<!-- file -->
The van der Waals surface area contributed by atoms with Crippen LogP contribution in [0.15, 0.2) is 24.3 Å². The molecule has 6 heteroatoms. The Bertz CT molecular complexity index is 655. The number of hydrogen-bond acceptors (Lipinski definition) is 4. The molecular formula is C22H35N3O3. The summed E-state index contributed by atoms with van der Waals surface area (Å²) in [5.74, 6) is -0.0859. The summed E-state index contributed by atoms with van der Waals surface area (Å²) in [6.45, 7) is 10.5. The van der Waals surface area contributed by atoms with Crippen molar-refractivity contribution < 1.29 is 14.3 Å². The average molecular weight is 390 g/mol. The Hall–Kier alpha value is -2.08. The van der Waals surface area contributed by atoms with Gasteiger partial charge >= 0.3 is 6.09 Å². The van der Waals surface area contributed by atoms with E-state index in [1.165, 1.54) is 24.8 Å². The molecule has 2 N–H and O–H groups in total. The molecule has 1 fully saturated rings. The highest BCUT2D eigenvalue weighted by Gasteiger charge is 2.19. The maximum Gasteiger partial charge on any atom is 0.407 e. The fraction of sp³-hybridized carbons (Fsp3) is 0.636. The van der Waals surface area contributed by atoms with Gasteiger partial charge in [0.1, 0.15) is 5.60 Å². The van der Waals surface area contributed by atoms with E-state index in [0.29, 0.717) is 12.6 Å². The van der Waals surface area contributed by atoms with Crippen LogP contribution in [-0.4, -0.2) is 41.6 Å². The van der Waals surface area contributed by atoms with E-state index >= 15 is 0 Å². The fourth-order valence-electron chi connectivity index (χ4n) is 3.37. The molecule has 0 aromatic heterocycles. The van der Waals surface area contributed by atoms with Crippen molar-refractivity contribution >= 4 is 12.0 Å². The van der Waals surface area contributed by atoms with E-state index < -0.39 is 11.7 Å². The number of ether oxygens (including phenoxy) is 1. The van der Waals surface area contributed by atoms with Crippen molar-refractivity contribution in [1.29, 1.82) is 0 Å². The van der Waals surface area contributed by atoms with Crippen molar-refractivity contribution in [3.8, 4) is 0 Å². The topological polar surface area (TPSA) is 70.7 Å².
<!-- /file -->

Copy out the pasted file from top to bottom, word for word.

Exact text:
The van der Waals surface area contributed by atoms with Crippen LogP contribution in [0.15, 0.2) is 24.3 Å². The molecule has 6 heteroatoms. The Bertz CT molecular complexity index is 655. The number of hydrogen-bond acceptors (Lipinski definition) is 4. The molecular formula is C22H35N3O3. The summed E-state index contributed by atoms with van der Waals surface area (Å²) in [5.74, 6) is -0.0859. The summed E-state index contributed by atoms with van der Waals surface area (Å²) in [6.45, 7) is 10.5. The van der Waals surface area contributed by atoms with Crippen molar-refractivity contribution < 1.29 is 14.3 Å². The average molecular weight is 390 g/mol. The Hall–Kier alpha value is -2.08. The van der Waals surface area contributed by atoms with Gasteiger partial charge >= 0.3 is 6.09 Å². The van der Waals surface area contributed by atoms with E-state index in [1.165, 1.54) is 24.8 Å². The molecule has 2 N–H and O–H groups in total. The molecule has 1 fully saturated rings. The highest BCUT2D eigenvalue weighted by Gasteiger charge is 2.19. The maximum Gasteiger partial charge on any atom is 0.407 e. The fraction of sp³-hybridized carbons (Fsp3) is 0.636. The van der Waals surface area contributed by atoms with Gasteiger partial charge in [0.1, 0.15) is 5.60 Å². The van der Waals surface area contributed by atoms with E-state index in [0.29, 0.717) is 12.6 Å². The van der Waals surface area contributed by atoms with Crippen LogP contribution in [-0.4, -0.2) is 41.6 Å². The van der Waals surface area contributed by atoms with E-state index >= 15 is 0 Å². The fourth-order valence-electron chi connectivity index (χ4n) is 3.37. The molecule has 0 aromatic heterocycles. The van der Waals surface area contributed by atoms with Crippen molar-refractivity contribution >= 4 is 12.0 Å². The van der Waals surface area contributed by atoms with E-state index < -0.39 is 11.7 Å². The number of ether oxygens (including phenoxy) is 1. The van der Waals surface area contributed by atoms with Crippen molar-refractivity contribution in [1.29, 1.82) is 0 Å². The van der Waals surface area contributed by atoms with Crippen molar-refractivity contribution in [3.8, 4) is 0 Å². The topological polar surface area (TPSA) is 70.7 Å².